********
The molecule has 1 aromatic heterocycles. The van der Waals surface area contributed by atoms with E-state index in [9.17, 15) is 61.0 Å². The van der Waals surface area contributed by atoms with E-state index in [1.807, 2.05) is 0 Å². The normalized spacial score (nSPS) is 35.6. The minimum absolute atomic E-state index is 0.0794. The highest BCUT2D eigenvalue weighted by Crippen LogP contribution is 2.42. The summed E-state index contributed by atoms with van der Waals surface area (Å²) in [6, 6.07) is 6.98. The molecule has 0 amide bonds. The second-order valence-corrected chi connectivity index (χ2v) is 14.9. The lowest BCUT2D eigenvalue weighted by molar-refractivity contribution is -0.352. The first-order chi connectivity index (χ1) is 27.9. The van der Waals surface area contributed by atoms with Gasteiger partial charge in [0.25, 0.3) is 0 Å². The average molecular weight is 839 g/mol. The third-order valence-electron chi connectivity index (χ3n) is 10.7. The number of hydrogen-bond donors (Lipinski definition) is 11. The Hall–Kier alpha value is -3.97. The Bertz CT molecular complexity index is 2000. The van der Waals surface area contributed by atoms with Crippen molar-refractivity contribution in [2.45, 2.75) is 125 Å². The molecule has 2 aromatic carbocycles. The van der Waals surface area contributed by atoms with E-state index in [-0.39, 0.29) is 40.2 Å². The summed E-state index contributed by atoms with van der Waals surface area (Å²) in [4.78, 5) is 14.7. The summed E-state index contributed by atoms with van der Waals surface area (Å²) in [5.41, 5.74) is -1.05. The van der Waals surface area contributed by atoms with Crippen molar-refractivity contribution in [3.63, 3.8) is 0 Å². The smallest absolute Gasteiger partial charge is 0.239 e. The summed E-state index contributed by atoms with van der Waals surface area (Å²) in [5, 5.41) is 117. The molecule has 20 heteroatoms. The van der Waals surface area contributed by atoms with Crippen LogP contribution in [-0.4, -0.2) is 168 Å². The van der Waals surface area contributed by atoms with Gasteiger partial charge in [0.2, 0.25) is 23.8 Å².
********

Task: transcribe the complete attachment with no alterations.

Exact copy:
The molecule has 1 aromatic heterocycles. The van der Waals surface area contributed by atoms with E-state index in [9.17, 15) is 61.0 Å². The van der Waals surface area contributed by atoms with E-state index in [1.807, 2.05) is 0 Å². The normalized spacial score (nSPS) is 35.6. The minimum absolute atomic E-state index is 0.0794. The highest BCUT2D eigenvalue weighted by Crippen LogP contribution is 2.42. The summed E-state index contributed by atoms with van der Waals surface area (Å²) in [6, 6.07) is 6.98. The molecule has 0 amide bonds. The second-order valence-corrected chi connectivity index (χ2v) is 14.9. The lowest BCUT2D eigenvalue weighted by molar-refractivity contribution is -0.352. The first-order chi connectivity index (χ1) is 27.9. The van der Waals surface area contributed by atoms with Gasteiger partial charge in [0.25, 0.3) is 0 Å². The average molecular weight is 839 g/mol. The third-order valence-electron chi connectivity index (χ3n) is 10.7. The number of hydrogen-bond donors (Lipinski definition) is 11. The Hall–Kier alpha value is -3.97. The Bertz CT molecular complexity index is 2000. The van der Waals surface area contributed by atoms with Crippen molar-refractivity contribution in [2.45, 2.75) is 125 Å². The molecule has 2 aromatic carbocycles. The van der Waals surface area contributed by atoms with E-state index in [-0.39, 0.29) is 40.2 Å². The summed E-state index contributed by atoms with van der Waals surface area (Å²) in [4.78, 5) is 14.7. The summed E-state index contributed by atoms with van der Waals surface area (Å²) in [5.41, 5.74) is -1.05. The van der Waals surface area contributed by atoms with Crippen molar-refractivity contribution in [3.63, 3.8) is 0 Å². The smallest absolute Gasteiger partial charge is 0.239 e. The summed E-state index contributed by atoms with van der Waals surface area (Å²) in [5, 5.41) is 117. The molecule has 20 heteroatoms. The van der Waals surface area contributed by atoms with Crippen LogP contribution in [-0.4, -0.2) is 168 Å². The van der Waals surface area contributed by atoms with Gasteiger partial charge in [0.2, 0.25) is 23.8 Å².